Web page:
Black and Hispanic Patients Receive Hospice Care Similar to That of White Patients When in the Same Hospices

Published in: Health Affairs, Volume 36, Number 7 (July 2017), pages 1283-1290. doi: 10.1377/hlthaff.2017.0151

Posted on on August 01, 2017

by Rebecca Anhang Price, Layla Parast, Ann C. Haas, Joan M. Teno, Marc N. Elliott

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Research Questions

  1. Do caregivers' reports of quality of care on the CAHPS® Hospice Survey differ by race and/or ethnicity?
  2. Are variations in caregivers' ratings due to the concentration of racial/ethnic groups in certain hospices, or due to differences in care they receive within the same hospice?

Little is known about racial and ethnic variation in the quality of hospice care. We used data on 292,516 respondents for 2015–16 from the Consumer Assessment of Healthcare Providers and Systems (CAHPS) Hospice Survey to assess how the patient and family experience of hospice care differed among black, Hispanic, and white patients. We found that, on average, black and Hispanic patients received care from poorer quality hospices. Within a given hospice, we found that friends and relatives who served as caregivers of black and Hispanic patients reported significantly better hospice care experiences than their peers serving as caregivers of white patients on five of seven outcomes. However, caregivers of black and Hispanic patients reported receiving their desired level of emotional and religious support less often than caregivers of white patients did. As more black and Hispanic patients enroll in hospice care, it is critical to ensure that they have access to high-quality, culturally competent hospice services.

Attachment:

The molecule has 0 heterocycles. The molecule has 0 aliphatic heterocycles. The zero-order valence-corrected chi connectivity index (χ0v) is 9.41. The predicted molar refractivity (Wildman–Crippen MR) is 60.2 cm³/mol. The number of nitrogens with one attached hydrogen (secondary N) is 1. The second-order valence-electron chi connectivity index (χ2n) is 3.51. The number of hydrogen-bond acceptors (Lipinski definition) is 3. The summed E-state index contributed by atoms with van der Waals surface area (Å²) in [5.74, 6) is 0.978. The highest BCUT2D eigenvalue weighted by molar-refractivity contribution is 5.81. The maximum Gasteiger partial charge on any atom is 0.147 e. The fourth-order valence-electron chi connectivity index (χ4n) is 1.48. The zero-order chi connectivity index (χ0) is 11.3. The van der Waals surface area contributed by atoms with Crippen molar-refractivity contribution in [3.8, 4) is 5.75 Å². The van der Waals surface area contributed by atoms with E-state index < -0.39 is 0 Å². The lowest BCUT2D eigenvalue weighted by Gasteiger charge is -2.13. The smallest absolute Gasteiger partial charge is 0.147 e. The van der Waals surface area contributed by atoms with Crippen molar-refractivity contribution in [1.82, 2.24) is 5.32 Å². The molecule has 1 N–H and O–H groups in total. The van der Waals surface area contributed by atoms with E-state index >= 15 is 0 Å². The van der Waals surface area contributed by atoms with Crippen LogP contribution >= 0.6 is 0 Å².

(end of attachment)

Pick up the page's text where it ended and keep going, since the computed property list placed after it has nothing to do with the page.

Key Findings

  • Black and Hispanic patients tended to receive care at facilities with relatively poor quality ratings.
  • Within a given facility, caregivers of black and Hispanic patients rated care as similar or better than caregivers of white patients.
  • Caregivers of black and Hispanic patients reported worse care experiences on the dimension of emotional and religious support.
  • Care experiences are worse in hospices with higher proportions of black or Hispanic patients.
  • Hispanic patients have better care experiences than white patients in hospices with high proportions of Hispanic patients, perhaps because these hospices specialize in caring for Hispanic patients and families.


Policy priorities should include:

  • Improving the overall care experiences in hospices that serve higher proportions of black and Hispanic patients
  • Improving awareness of and access to high-quality hospice care among black and Hispanic patients
  • Improving provision of emotional and religious support for black and Hispanic patients

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